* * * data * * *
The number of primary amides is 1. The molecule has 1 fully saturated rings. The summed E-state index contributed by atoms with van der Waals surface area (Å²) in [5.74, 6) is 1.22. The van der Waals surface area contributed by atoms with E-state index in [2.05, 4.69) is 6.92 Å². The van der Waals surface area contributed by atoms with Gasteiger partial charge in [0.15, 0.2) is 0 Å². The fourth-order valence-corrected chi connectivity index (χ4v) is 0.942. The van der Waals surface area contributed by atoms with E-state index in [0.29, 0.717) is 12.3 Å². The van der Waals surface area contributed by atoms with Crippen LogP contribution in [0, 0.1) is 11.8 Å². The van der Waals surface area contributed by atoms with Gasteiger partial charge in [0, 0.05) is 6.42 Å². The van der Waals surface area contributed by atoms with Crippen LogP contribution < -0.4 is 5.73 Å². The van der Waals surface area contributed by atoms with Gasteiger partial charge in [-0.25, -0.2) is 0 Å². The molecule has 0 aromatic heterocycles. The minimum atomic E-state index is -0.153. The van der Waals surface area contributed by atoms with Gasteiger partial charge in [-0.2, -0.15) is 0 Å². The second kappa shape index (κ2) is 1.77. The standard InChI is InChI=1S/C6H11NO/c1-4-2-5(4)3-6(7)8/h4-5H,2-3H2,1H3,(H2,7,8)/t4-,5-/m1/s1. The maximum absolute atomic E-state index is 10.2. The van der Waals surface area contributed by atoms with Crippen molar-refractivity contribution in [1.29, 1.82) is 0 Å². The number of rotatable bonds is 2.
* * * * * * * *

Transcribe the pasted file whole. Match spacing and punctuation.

The number of primary amides is 1. The molecule has 1 fully saturated rings. The summed E-state index contributed by atoms with van der Waals surface area (Å²) in [5.74, 6) is 1.22. The van der Waals surface area contributed by atoms with E-state index in [2.05, 4.69) is 6.92 Å². The van der Waals surface area contributed by atoms with Gasteiger partial charge in [0.15, 0.2) is 0 Å². The fourth-order valence-corrected chi connectivity index (χ4v) is 0.942. The van der Waals surface area contributed by atoms with E-state index in [0.29, 0.717) is 12.3 Å². The van der Waals surface area contributed by atoms with Crippen LogP contribution in [0, 0.1) is 11.8 Å². The van der Waals surface area contributed by atoms with Gasteiger partial charge in [0, 0.05) is 6.42 Å². The van der Waals surface area contributed by atoms with Crippen LogP contribution < -0.4 is 5.73 Å². The van der Waals surface area contributed by atoms with Gasteiger partial charge in [-0.25, -0.2) is 0 Å². The molecule has 0 aromatic heterocycles. The minimum atomic E-state index is -0.153. The van der Waals surface area contributed by atoms with Gasteiger partial charge in [-0.2, -0.15) is 0 Å². The second kappa shape index (κ2) is 1.77. The standard InChI is InChI=1S/C6H11NO/c1-4-2-5(4)3-6(7)8/h4-5H,2-3H2,1H3,(H2,7,8)/t4-,5-/m1/s1. The maximum absolute atomic E-state index is 10.2. The van der Waals surface area contributed by atoms with Crippen molar-refractivity contribution in [1.29, 1.82) is 0 Å². The number of rotatable bonds is 2.